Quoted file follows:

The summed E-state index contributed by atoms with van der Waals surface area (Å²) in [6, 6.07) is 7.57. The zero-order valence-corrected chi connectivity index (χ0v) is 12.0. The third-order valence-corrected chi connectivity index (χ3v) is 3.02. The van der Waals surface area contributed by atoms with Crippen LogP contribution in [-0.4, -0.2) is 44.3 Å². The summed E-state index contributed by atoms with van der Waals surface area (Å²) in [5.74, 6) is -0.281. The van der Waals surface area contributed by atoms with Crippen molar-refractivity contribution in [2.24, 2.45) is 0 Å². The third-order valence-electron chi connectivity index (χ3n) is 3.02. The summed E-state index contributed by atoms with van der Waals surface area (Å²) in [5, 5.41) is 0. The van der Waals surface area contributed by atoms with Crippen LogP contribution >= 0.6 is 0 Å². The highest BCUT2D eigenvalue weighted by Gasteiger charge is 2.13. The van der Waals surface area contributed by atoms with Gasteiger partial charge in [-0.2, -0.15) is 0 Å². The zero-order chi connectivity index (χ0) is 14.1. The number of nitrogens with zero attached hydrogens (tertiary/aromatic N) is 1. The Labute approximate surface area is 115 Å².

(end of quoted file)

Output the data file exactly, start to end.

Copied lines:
The summed E-state index contributed by atoms with van der Waals surface area (Å²) in [6, 6.07) is 7.57. The zero-order valence-corrected chi connectivity index (χ0v) is 12.0. The third-order valence-corrected chi connectivity index (χ3v) is 3.02. The van der Waals surface area contributed by atoms with Crippen LogP contribution in [-0.4, -0.2) is 44.3 Å². The summed E-state index contributed by atoms with van der Waals surface area (Å²) in [5.74, 6) is -0.281. The van der Waals surface area contributed by atoms with Crippen molar-refractivity contribution in [2.24, 2.45) is 0 Å². The third-order valence-electron chi connectivity index (χ3n) is 3.02. The summed E-state index contributed by atoms with van der Waals surface area (Å²) in [5, 5.41) is 0. The van der Waals surface area contributed by atoms with Crippen LogP contribution >= 0.6 is 0 Å². The highest BCUT2D eigenvalue weighted by Gasteiger charge is 2.13. The van der Waals surface area contributed by atoms with Gasteiger partial charge in [-0.2, -0.15) is 0 Å². The zero-order chi connectivity index (χ0) is 14.1. The number of nitrogens with zero attached hydrogens (tertiary/aromatic N) is 1. The Labute approximate surface area is 115 Å².